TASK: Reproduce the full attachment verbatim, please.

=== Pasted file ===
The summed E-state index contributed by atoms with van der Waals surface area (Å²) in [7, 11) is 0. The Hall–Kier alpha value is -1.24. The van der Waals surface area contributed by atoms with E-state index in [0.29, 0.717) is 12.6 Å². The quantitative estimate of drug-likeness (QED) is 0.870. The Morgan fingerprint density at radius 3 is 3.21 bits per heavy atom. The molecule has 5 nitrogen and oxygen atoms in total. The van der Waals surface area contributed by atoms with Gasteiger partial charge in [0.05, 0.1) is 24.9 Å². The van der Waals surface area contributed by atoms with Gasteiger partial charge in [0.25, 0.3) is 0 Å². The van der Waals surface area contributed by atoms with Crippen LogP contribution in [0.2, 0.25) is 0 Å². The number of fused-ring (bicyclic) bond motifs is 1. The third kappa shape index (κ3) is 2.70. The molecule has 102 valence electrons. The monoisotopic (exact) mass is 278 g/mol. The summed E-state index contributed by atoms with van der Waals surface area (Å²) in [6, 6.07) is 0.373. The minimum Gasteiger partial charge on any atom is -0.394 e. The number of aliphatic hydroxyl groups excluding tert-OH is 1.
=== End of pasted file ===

The summed E-state index contributed by atoms with van der Waals surface area (Å²) in [7, 11) is 0. The Hall–Kier alpha value is -1.24. The van der Waals surface area contributed by atoms with E-state index in [0.29, 0.717) is 12.6 Å². The quantitative estimate of drug-likeness (QED) is 0.870. The Morgan fingerprint density at radius 3 is 3.21 bits per heavy atom. The molecule has 5 nitrogen and oxygen atoms in total. The van der Waals surface area contributed by atoms with Gasteiger partial charge in [0.05, 0.1) is 24.9 Å². The van der Waals surface area contributed by atoms with Gasteiger partial charge in [0.25, 0.3) is 0 Å². The van der Waals surface area contributed by atoms with Crippen LogP contribution in [0.2, 0.25) is 0 Å². The number of fused-ring (bicyclic) bond motifs is 1. The third kappa shape index (κ3) is 2.70. The molecule has 102 valence electrons. The monoisotopic (exact) mass is 278 g/mol. The summed E-state index contributed by atoms with van der Waals surface area (Å²) in [6, 6.07) is 0.373. The minimum Gasteiger partial charge on any atom is -0.394 e. The number of aliphatic hydroxyl groups excluding tert-OH is 1.